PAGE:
Vulnerabilities of the Reflation Consensus

Published on
January 7th, 2021
34 minutes

Chaos Rules in D.C.: Lyn Alden on the Fourth Turning and Her Latest Trades

Vulnerabilities of the Reflation Consensus

Daily Briefing ·
Featuring Haley Draznin, Ed Harrison, and Roger Hirst

Published on: January 7th, 2021 • Duration: 34 minutes

Real Vision managing editors Ed Harrison and Roger Hirst examine the consensus around reflation which has gripped financial markets – a narrative that Roger views as the most unanimous one he’s seen in his entire career. Ed and Roger first define reflation as a pick-up in growth alongside inflation and explore why so many market participants believe it to be a foregone conclusion. They then discuss the rush into small-caps, high yield, and low-quality stocks that has occurred as the confidence in reflation has strengthened. Ed and Roger consider everything from the yield curve to job losses to speculative positioning in copper and cattle, and they look forward to what is on the horizon for markets and the economy. In the intro, Real Vision’s Haley Draznin examines why the political unrest in Washington didn’t dent cryptocurrency or the stock market’s ongoing rally Thursday, and she looks ahead at what to expect from the job market in 2021.



  • JV
    Jan V.
    8 January 2021 @ 15:21
    To me gold and bitcoin are not a reflation trade. They do well in both inflation and deflation. It's a hedge against currency devaluation which seems likely in both the reflation or double dip recession scenario.
    • VA
      Victor A.
      13 January 2021 @ 05:48
      Was thinking the same thing... we just saw the selloff if anything I see these as inversely affected by the reflationary trade and higher yields..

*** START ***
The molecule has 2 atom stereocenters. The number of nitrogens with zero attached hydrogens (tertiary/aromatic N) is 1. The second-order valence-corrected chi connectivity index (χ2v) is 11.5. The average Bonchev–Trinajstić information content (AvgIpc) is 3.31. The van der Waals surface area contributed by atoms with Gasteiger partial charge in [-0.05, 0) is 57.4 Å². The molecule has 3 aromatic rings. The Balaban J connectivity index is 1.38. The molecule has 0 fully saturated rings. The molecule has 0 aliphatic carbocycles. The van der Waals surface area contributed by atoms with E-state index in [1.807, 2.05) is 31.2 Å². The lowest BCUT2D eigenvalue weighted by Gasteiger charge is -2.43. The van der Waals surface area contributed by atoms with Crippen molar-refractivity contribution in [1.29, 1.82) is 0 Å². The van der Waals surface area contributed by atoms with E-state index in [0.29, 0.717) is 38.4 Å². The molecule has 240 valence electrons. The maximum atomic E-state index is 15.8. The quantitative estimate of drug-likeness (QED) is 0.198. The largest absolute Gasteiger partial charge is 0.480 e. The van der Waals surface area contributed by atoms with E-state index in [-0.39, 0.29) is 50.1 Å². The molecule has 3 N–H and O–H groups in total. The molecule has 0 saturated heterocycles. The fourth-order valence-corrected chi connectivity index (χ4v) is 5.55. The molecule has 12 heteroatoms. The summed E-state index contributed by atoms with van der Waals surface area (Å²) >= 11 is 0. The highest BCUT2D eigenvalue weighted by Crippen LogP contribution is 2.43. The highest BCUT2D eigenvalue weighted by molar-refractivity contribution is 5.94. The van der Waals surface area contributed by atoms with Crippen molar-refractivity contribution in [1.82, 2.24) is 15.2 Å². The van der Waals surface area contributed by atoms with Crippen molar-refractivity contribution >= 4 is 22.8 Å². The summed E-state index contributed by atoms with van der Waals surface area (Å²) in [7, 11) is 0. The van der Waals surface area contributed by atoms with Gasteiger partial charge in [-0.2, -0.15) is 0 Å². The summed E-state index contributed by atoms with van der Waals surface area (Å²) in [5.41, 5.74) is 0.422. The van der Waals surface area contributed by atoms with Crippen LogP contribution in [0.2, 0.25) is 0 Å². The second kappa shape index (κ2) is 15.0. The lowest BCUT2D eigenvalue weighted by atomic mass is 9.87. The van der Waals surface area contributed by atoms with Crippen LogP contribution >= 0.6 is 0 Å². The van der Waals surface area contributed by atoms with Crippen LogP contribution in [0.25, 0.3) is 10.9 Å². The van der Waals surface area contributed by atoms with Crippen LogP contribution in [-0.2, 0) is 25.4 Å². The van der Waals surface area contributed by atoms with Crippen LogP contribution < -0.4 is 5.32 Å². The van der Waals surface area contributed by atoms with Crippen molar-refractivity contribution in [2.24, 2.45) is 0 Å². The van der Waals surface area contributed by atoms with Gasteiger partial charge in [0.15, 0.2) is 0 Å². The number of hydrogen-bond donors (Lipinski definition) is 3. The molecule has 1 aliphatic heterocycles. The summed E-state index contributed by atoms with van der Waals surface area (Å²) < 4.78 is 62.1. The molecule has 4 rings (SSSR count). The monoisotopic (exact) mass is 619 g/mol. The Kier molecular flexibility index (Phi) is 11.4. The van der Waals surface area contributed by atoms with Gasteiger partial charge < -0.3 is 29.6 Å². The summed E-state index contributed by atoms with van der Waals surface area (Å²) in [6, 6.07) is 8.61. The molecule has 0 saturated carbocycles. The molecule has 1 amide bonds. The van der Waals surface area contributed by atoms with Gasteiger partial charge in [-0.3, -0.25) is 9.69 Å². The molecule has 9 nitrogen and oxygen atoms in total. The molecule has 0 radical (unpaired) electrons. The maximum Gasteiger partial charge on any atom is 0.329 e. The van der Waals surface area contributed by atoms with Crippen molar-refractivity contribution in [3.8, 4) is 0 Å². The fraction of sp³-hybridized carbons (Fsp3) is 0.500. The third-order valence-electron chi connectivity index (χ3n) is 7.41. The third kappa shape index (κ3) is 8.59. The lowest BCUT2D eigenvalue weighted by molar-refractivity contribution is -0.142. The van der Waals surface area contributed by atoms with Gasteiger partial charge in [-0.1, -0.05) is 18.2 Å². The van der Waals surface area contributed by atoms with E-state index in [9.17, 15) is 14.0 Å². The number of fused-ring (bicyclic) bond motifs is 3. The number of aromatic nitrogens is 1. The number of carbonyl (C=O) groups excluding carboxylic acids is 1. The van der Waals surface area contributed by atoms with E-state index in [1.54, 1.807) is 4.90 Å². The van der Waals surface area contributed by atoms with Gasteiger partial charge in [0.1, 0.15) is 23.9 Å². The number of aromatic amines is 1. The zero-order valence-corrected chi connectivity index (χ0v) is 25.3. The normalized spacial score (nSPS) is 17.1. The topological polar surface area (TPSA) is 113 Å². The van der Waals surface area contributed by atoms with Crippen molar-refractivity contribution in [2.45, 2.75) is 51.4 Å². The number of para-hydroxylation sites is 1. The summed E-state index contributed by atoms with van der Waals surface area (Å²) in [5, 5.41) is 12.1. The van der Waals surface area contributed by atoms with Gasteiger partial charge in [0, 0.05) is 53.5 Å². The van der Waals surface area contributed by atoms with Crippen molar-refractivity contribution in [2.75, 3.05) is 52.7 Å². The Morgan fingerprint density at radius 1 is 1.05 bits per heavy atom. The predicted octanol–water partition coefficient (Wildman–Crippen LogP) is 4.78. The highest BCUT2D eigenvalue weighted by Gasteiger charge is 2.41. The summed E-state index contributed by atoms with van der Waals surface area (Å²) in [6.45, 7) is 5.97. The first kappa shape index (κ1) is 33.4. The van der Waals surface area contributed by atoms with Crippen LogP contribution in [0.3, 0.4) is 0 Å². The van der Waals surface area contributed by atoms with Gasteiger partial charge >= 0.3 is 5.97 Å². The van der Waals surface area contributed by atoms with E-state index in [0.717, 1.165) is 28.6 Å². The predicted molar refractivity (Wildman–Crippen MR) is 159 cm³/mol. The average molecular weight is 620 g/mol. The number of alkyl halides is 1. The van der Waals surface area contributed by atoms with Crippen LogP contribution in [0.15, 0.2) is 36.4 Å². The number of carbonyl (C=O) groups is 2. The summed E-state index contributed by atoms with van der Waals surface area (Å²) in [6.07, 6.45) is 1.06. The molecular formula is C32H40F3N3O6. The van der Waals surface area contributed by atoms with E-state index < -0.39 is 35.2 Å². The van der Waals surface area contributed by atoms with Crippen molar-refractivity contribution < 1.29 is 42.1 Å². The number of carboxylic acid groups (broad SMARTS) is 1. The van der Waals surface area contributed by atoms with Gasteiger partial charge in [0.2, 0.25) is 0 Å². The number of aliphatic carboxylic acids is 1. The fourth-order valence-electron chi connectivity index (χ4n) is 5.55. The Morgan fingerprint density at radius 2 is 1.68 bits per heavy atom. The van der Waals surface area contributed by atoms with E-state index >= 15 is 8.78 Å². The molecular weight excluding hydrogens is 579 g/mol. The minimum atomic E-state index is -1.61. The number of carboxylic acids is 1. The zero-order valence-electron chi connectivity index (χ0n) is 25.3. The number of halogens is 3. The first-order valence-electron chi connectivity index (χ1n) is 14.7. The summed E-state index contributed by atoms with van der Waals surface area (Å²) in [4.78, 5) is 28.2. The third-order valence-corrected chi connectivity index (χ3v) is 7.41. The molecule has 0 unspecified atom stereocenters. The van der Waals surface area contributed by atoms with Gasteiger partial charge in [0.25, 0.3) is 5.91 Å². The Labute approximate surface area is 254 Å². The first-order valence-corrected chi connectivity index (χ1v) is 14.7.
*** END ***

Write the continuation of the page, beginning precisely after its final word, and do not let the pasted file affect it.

• SB
    Shaan B.
    12 January 2021 @ 12:51
    Interesting point on the "risk on mirage," reminds me of Greenspan's false perception that higher liquidity brings with it safety back in the LTCM days
  • PJ
    Peter J.
    11 January 2021 @ 14:27
    Great to see Roger, clear, concise and on the money with no translation or Finance dictionaries needed
  • PR
    Prashanth R.
    11 January 2021 @ 02:25
    It would be great to have an inflation vs deflation round table on RV and more importantly to have the discussion around time horizon.
  • KZ
    Konrad Z.
    10 January 2021 @ 19:52
    Inflation is never a given, because apart from money creation, its velocity needs to rise as well. And we can never be sure about that. What we can be sure about are tax increases by a Democratic President, Congress, and Senate. This is negative for the stock market and potentionaly bullish for USD and treasuries. The exact opposite of what the consensus expects.
  • JC
    JAMES C.
    10 January 2021 @ 15:20
    I suspect the demand that does return will largely be a rush to replace dwindling inventories at all levels of most surviving supply chains contesting for resources arising from fiscal support (good word),,,,, wondering how backlogs of raw and produced materials are accumulating and forecast for coming year or two?
  • MS
    Mark S.
    9 January 2021 @ 22:44
    This was an excellent assessment by Roger. Thank youj
  • AB
    Alastair B.
    8 January 2021 @ 17:43
    Haley’s voice is really improving. Keep it up :)
    • JL
      Jason L.
      9 January 2021 @ 01:49
      Agree but why does this continue to be commented on? I focus on the content and think it is excellent.
    • DS
      David S.
      9 January 2021 @ 03:29
      Agreed Jason. Leave the fawning alone....they're talking heads.
  • DA
    David A.
    8 January 2021 @ 00:07